The day was blustery with an autumn chill; a threat of rain hung in the western sky, held at bay by a glorious, radiant sun. It was an auspicious beginning to this year’s Blue Ridge Pride celebration.
My first such event, it held a special significance for me. Although I’ve lived as an openly transgender person for several years now, I’ve avoided these celebrations, partly because I believed the things I’d heard about them and about the queer community, but also because I was afraid to commit myself. Now I was here, feeling anticipation and wonder as I set up the transgender-information tent.
Pride, however, wasn’t what I’d expected. Being here in the “Cesspool of Sin,” I was shocked by how wholesome and mainstream it was: truly a family event with fun, uplifting music; inspiring speakers; and interesting, helpful exhibits. In many cases, I couldn’t really tell queer from straight. Could that be because, ultimately, we’re all people before we’re those other things?
We often think of pride as a dirty word — who wants to be around arrogant, conceited souls? Yet pride, in this community, seems different, more closely resembling a healthy humility. Truly humble people understand, accept and love themselves; they display dignity, contentment, a sense of where they are in the big picture of things, and a willingness to take risks, live life, be authentic. There’s no need and little room for either self-exaltation or self-denigration. That kind of pride is a deeply beautiful human quality.
No one, of course, is always like that, yet these are marks of our community’s growing maturity, even as we retain some of the sparkle of youth. This is something we can offer the straight community, because we’ve had to struggle with ourselves and how we’re treated and perceived. Those who survive this without turning to stone gradually strengthen and grow. In this context, “pride” seems less an in-your-face political statement than an affirmation of who we are as people: personal authenticity in the face of opposition. Could that opposition be rooted in a fear that allowing others to be themselves challenges us to ask uncomfortably difficult questions about our own identity and worldview?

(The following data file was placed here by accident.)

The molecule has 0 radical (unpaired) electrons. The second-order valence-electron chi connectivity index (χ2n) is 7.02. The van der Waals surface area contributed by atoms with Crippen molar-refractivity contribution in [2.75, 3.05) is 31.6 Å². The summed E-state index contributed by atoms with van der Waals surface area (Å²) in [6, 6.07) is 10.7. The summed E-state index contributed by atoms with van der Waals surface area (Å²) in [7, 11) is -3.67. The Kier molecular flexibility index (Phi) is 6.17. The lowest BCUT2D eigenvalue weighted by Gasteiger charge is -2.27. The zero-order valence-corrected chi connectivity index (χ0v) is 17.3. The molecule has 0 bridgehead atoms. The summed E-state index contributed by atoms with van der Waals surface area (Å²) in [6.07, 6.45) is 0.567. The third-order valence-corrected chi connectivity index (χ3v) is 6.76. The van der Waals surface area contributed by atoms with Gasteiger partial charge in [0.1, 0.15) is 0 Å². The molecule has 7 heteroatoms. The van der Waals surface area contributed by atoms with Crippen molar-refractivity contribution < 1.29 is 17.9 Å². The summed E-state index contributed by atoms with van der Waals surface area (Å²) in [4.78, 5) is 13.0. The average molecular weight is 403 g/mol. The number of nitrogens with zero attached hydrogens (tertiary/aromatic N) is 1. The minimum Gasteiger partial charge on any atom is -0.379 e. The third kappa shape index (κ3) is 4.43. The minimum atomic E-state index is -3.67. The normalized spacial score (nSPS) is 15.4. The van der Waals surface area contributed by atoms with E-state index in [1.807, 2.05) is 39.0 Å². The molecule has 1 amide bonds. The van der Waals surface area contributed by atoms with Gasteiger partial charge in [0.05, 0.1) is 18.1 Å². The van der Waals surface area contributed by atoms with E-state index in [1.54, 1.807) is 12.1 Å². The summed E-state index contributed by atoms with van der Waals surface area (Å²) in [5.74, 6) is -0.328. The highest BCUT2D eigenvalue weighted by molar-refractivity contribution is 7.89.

A stark contrast underscored this for me. The people of Pride were like a large, loving, eclectic family with an obvious joy of life. Opposing them were a handful of seemingly bitter protesters who, like me, identified as followers of Jesus. Why did we see this event so differently? Why were they so wedded to angry protest, rather than taking the opportunity to talk and share life experiences with the many different people there?
I met many people of faith that day, and I could see God in their faces. I’m certain that Jesus was in our midst, celebrating life in its many colors and harmonies right alongside us.
Many people visited our tent: young people, parents of transgender or questioning children, health-care providers, clergy, people from all corners of the queer community, and straight allies. We gave them all warm smiles, information and resources, appreciation and joy, even sweets (and directions for the lost!). And maybe we gave them a taste for who we are: real human beings who bleed and love and live, just as they do.
Have you noticed that diversity scares some people, while others find it an elixir of life? What if diversity is an acquired taste requiring exposure to others in order to appreciate it? What if we are some of the spice of life?
One of the most wonderful things I received from Pride was the sense that I was at home with “my tribe.” Here I felt perfectly “normal” in my diversity, even celebrated! Seldom has this sense of belonging gripped me in such a moving way: Together, we’re a people who know what it is to feel marginalized. We make the effort to “live large and let live,” and when we open ourselves to all kinds of other tribes, that endearing vulnerability gives us all a chance to know, like and love one another. We’ve “come out” as individuals and are out together in community, the fresh breeze and sunshine of it helping us push past our insecurities and differences.
The day waned and grew cold, but a warmth of fellowship and accomplishment stayed the chill as we brought Blue Ridge Pride 2012 to a close. For me, the event’s real significance was the reminder that “God made me transgender because God thought I might enjoy it.” Will you tell me how you are made, so we can enjoy each other as the gifts we’re meant to be?
Postscript: Thanks to the Asheville Police Department, park rangers and other city workers for helping make this event peaceful, powerful and uplifting.
Asheville resident Brette Blatchley once lived as a special sort of man and now, by God’s grace, lives as a special sort of woman.